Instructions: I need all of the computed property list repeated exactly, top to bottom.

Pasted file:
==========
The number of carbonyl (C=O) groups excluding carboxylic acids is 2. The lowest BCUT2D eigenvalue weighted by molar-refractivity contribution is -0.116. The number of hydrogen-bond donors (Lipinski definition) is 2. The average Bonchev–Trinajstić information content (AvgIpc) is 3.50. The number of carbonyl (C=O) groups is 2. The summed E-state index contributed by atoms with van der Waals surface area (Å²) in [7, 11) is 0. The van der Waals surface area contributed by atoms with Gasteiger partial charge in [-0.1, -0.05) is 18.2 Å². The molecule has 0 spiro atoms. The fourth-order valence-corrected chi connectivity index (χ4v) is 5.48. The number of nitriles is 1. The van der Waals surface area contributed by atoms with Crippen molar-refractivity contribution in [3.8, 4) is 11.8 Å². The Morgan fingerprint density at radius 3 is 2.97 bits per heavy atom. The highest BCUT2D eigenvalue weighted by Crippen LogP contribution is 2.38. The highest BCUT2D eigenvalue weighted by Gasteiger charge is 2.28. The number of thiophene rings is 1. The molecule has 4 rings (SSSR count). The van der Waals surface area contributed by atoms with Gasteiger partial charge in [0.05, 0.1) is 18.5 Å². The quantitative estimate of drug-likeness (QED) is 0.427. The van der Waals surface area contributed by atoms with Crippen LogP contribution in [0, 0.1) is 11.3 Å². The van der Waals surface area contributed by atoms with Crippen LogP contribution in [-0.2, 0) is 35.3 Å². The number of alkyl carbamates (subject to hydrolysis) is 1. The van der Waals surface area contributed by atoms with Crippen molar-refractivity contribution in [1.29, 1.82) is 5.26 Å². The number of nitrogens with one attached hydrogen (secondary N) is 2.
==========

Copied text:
The number of carbonyl (C=O) groups excluding carboxylic acids is 2. The lowest BCUT2D eigenvalue weighted by molar-refractivity contribution is -0.116. The number of hydrogen-bond donors (Lipinski definition) is 2. The average Bonchev–Trinajstić information content (AvgIpc) is 3.50. The number of carbonyl (C=O) groups is 2. The summed E-state index contributed by atoms with van der Waals surface area (Å²) in [7, 11) is 0. The van der Waals surface area contributed by atoms with Gasteiger partial charge in [-0.1, -0.05) is 18.2 Å². The molecule has 0 spiro atoms. The fourth-order valence-corrected chi connectivity index (χ4v) is 5.48. The number of nitriles is 1. The van der Waals surface area contributed by atoms with Crippen molar-refractivity contribution in [3.8, 4) is 11.8 Å². The Morgan fingerprint density at radius 3 is 2.97 bits per heavy atom. The highest BCUT2D eigenvalue weighted by Crippen LogP contribution is 2.38. The highest BCUT2D eigenvalue weighted by Gasteiger charge is 2.28. The number of thiophene rings is 1. The molecule has 4 rings (SSSR count). The van der Waals surface area contributed by atoms with Gasteiger partial charge in [0.05, 0.1) is 18.5 Å². The quantitative estimate of drug-likeness (QED) is 0.427. The van der Waals surface area contributed by atoms with Crippen LogP contribution in [0, 0.1) is 11.3 Å². The van der Waals surface area contributed by atoms with Crippen LogP contribution in [-0.2, 0) is 35.3 Å². The number of alkyl carbamates (subject to hydrolysis) is 1. The van der Waals surface area contributed by atoms with Crippen molar-refractivity contribution in [1.29, 1.82) is 5.26 Å². The number of nitrogens with one attached hydrogen (secondary N) is 2.